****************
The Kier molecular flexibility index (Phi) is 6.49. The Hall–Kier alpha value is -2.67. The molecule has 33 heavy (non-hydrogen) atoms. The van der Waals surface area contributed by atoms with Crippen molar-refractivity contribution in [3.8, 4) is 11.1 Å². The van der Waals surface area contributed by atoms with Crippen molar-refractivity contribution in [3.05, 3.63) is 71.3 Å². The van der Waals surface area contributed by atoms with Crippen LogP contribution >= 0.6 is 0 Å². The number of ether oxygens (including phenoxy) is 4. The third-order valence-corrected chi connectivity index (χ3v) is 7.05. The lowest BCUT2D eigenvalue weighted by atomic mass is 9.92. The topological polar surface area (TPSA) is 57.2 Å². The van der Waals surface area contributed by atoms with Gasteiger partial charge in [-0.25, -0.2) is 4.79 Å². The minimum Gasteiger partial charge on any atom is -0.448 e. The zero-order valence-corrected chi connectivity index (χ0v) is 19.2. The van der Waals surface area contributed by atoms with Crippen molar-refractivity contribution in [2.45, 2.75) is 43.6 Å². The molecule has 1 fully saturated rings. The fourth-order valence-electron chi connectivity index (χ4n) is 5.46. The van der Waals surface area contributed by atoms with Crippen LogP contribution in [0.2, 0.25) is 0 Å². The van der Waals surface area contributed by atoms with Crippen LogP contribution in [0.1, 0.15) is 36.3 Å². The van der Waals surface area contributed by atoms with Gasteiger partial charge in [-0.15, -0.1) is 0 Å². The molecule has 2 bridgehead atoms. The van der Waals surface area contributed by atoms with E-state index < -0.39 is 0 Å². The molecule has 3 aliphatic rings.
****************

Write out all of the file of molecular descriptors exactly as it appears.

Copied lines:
The Kier molecular flexibility index (Phi) is 6.49. The Hall–Kier alpha value is -2.67. The molecule has 33 heavy (non-hydrogen) atoms. The van der Waals surface area contributed by atoms with Crippen molar-refractivity contribution in [3.8, 4) is 11.1 Å². The van der Waals surface area contributed by atoms with Crippen molar-refractivity contribution in [3.05, 3.63) is 71.3 Å². The van der Waals surface area contributed by atoms with Crippen LogP contribution >= 0.6 is 0 Å². The number of ether oxygens (including phenoxy) is 4. The third-order valence-corrected chi connectivity index (χ3v) is 7.05. The lowest BCUT2D eigenvalue weighted by atomic mass is 9.92. The topological polar surface area (TPSA) is 57.2 Å². The van der Waals surface area contributed by atoms with Gasteiger partial charge in [-0.25, -0.2) is 4.79 Å². The minimum Gasteiger partial charge on any atom is -0.448 e. The zero-order valence-corrected chi connectivity index (χ0v) is 19.2. The van der Waals surface area contributed by atoms with Crippen molar-refractivity contribution in [2.45, 2.75) is 43.6 Å². The molecule has 1 fully saturated rings. The fourth-order valence-electron chi connectivity index (χ4n) is 5.46. The van der Waals surface area contributed by atoms with Crippen LogP contribution in [0.2, 0.25) is 0 Å². The van der Waals surface area contributed by atoms with Crippen LogP contribution in [0.1, 0.15) is 36.3 Å². The van der Waals surface area contributed by atoms with Gasteiger partial charge in [-0.15, -0.1) is 0 Å². The molecule has 2 bridgehead atoms. The van der Waals surface area contributed by atoms with E-state index < -0.39 is 0 Å². The molecule has 3 aliphatic rings.